MIAMI — NASA is questioning whether Apollo 13 commander James Lovell has the right to sell a 70-page checklist from the flight that includes his handwritten calculations that were crucial in guiding the damaged spacecraft back to Earth.
The document was sold by Heritage Auctions in November for more than $388,000, some 15 times its initial list price. The checklist gained great fame as part of a key dramatic scene in the 1995 film "Apollo 13" in which actor Tom Hanks plays Lovell making the calculations.
After the sale, NASA contacted Heritage to ask whether Lovell had title to the checklist. Greg Rohan, president of Dallas-based Heritage, said Thursday the sale has been suspended pending the outcome of the inquiry. The checklist, he said, is being stored for now in the company's vault.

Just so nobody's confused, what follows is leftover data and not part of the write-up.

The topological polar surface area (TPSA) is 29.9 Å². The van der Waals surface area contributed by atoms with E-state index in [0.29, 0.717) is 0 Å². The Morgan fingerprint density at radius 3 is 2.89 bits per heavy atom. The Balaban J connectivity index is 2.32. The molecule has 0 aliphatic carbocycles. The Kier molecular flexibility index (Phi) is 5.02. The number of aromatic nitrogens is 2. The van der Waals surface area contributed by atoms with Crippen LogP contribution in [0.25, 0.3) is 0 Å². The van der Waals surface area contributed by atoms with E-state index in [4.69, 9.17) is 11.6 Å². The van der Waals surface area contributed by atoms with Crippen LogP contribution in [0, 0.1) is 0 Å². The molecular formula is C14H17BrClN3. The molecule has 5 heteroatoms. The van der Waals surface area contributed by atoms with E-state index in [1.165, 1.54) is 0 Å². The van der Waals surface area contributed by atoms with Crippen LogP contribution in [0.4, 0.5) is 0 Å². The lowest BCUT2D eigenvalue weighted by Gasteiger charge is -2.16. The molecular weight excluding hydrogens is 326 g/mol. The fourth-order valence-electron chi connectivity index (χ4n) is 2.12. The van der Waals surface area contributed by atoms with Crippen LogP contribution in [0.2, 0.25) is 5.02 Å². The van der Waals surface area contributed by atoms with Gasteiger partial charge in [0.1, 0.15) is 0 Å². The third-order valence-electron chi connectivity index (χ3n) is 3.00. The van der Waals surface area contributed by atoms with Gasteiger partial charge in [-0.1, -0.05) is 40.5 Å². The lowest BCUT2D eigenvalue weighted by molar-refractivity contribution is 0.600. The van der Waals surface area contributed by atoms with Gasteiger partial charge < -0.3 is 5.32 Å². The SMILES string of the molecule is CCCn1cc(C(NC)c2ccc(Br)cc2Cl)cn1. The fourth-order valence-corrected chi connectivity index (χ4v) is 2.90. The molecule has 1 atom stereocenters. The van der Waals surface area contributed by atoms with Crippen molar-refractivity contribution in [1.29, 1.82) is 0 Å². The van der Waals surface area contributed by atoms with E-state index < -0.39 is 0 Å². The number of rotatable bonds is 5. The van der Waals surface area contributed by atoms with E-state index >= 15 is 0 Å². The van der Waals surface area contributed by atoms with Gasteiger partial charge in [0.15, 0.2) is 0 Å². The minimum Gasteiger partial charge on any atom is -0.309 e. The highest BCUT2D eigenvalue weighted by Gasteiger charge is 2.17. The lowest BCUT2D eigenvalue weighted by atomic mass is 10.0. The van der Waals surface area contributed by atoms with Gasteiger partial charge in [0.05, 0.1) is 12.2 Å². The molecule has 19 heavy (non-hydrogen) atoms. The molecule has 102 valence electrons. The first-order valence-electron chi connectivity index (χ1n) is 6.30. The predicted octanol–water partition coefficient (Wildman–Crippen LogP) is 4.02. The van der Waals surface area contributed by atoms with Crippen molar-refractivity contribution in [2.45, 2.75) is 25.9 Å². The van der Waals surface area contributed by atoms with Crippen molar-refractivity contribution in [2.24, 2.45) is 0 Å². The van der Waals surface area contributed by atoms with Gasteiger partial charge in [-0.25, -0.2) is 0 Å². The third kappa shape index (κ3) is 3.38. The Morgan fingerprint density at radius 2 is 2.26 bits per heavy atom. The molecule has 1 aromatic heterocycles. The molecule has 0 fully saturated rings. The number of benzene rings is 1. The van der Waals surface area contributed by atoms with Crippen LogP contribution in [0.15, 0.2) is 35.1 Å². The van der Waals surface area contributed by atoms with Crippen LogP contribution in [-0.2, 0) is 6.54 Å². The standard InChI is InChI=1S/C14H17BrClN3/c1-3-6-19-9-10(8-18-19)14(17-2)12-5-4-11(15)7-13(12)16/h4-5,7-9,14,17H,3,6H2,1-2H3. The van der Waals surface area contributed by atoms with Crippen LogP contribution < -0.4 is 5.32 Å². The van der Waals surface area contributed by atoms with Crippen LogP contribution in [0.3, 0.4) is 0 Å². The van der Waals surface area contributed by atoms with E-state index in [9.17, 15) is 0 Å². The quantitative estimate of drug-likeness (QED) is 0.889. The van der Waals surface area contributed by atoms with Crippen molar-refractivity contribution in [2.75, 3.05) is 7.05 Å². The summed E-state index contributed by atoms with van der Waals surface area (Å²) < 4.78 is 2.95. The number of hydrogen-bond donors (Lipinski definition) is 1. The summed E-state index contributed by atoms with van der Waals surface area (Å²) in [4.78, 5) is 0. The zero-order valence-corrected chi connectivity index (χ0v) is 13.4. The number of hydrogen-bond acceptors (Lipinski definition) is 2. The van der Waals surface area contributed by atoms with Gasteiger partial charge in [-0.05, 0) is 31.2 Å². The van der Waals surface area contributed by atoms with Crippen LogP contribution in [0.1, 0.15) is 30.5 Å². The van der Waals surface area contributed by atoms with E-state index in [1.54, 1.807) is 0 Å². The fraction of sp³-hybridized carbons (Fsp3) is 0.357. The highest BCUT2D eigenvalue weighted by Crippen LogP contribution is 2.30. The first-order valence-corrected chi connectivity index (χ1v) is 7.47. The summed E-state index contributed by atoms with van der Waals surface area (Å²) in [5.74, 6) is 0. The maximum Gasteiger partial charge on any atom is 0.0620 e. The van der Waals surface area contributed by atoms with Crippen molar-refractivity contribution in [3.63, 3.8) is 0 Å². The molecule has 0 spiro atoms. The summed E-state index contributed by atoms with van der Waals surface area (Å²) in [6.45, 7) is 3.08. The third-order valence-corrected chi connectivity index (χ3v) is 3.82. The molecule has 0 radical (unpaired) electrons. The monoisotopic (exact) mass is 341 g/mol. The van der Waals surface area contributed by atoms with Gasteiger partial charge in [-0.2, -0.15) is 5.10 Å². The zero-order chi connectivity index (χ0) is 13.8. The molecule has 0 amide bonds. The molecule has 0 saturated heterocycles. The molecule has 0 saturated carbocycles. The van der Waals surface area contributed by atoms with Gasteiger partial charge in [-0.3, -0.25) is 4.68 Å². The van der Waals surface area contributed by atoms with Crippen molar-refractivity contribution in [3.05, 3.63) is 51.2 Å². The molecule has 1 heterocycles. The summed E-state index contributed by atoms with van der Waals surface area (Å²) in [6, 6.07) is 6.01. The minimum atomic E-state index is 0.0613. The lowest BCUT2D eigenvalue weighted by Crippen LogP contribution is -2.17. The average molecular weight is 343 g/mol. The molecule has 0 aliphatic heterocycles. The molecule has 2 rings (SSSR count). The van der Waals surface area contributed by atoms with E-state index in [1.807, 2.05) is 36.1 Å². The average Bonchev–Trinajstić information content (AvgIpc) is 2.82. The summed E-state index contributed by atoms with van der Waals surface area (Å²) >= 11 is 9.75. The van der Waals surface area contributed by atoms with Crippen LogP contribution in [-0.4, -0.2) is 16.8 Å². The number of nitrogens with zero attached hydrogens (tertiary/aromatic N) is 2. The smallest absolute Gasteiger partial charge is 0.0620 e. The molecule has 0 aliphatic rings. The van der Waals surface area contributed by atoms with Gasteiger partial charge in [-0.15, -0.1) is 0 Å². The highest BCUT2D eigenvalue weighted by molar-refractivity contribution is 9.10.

Rohan said Lovell provided a signed affidavit that he had clear title to the ring-bound checklist, which is standard procedure. Heritage does robust business in space memorabilia and this is the first time NASA has ever raised questions about ownership of its items, he added.
"It's one that is near and dear to our hearts," Rohan said of the space collectibles business. "We, like a lot of people, consider these astronauts to be national heroes."
The latest inquiry follows a federal lawsuit NASA filed last year in Miami against Apollo 14 astronaut Edgar Mitchell seeking return of a camera he brought back from his 1971 moon mission. That lawsuit was settled in October when Mitchell agreed to give the camera to NASA, which in turn is donating it to the National Air and Space Museum in Washington.
NASA spokesman Bob Jacobs said the lawsuit and Lovell inquiry do not represent an aggressive, broad new agency effort to recover space items.